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Re: [RFI] BPL news today's WSJ

To: "EDWARDS, EDDIE J" <eedwards@oppd.com>
Subject: Re: [RFI] BPL news today's WSJ
From: Eric Rosenberg <wd3q@starpower.net>
Date: Wed, 21 Dec 2005 21:32:04 -0500
List-post: <mailto:rfi@contesting.com>

I didn't ask the question. I was satisfied that they had done a lot of work with the amateur community. The pilot seems to be based in a relatively low income community, so I doubt any hams were impacted.

My very clear impression is that JEA values and wants to maintain their relationships with the amateur and public safety communities.

Eric W3DQ

At 10:10 AM 12/21/2005 -0600, EDWARDS, EDDIE J wrote:

Just curious.
Did the pilot project do any testing with hams?  Did they test near a
home station?

Many BPL pilot projects have involved hams at the start only to ignore
their results later when it didn't come out so good.  That's why I'm
curious about the testing performed.

I have heard that Current is one of the better ones, but not totally

73, de ed -K0iL

-----Original Message----- From: Eric Rosenberg

Two weeks ago, the Nemours Hospital ("the Mayo Clinic for Pediatrics")

and JEA (formerly the Jacksonville Electric Authority, now including
the water utility in addition to being the electricity provider) made a
presentation of their BPL implementation at NTIA here in Washington,
DC. NTIA funded this small pilot project, which uses BPL as the
communications technology for the Nemours staff to monitor pediatric
asthma patients in their home.

The program itself is quite impressive in its scope, simplicity and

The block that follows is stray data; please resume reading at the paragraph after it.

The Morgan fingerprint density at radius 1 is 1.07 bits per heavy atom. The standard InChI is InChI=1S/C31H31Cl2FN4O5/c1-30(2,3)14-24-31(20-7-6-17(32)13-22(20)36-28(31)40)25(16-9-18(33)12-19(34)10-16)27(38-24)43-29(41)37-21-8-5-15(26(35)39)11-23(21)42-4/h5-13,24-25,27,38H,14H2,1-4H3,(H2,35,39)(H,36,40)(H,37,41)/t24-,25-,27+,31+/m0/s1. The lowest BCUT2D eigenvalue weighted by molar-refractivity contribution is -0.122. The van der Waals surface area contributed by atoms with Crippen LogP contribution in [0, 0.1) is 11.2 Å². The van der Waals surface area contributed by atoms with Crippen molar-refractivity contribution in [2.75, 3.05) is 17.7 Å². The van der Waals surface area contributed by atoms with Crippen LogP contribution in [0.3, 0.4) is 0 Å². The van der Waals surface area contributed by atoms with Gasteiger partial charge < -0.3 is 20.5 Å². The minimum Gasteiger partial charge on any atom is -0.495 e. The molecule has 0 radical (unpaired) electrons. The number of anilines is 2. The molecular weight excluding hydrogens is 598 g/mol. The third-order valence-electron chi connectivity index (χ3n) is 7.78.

success.  The hospital is to be commended for the work they are
doing.  See

Also to be commended is the JEA, who took the right approach in their
BPL implementation. The JEA has an extensive and very robust fiber
network that ties their substations together. The BPL system uses BPL

as the home-to-substation link, after which it ties into the fiber
network for distribution to the hospital.

During the Q&A I asked the JEA program manager a couple of questions:
how extensively had they researched the BPL vendors; what criteria did

they used to award the contract; and how they saw saw BPL in the market

The answers were quite good. JEA looked long and hard at all the BPL
vendors and chose Current (the same as those who are going into
Dallas). Their basic criteria was to identify a BPL provider who had a
solid financial standing, a product that worked and worked well, and a

strong customer support mechanism. Understanding that the JEA program

manager is not in the marketing department, the comments on why the JEA
opted for BPL had a different slant. The potential revenues for JEA
from a commercial BPL service are relatively small, considering the
cheap competition. JEA is interested in BPL for their own system
management purposes, and found that it is significantly less expensive

to implement and operate than their present wireless system, which, if

I remember correctly, is a combination of CDPD and other LMR/Cellular
systems.  With BPL, they can read meters and manage their systems far
more easily and efficiently.

What was most impressive is that before they began to look at vendors,

they went to the amateur radio and public safety community to
understand the issues of those communities and integrate their issues
into their criteria for awarding the equipment and system
contract.  They impressed me as a being a smart business that did not
like surprises!

What was most interesting to me is that is that the comments regarding

their outreach were made as part of the presentation, and not as a
result of questions (there are only three other hams at NTIA, one of
whom was at this briefing).

In the end, I was impressed. As I've said, both sides of the project

are commendable -- medical and technical. It proved to me that if the
system operator is responsible and designs their system properly, and
holds the vendor to a high standard, BPL and amateur radio can

Eric W3DQ
Washington, DC

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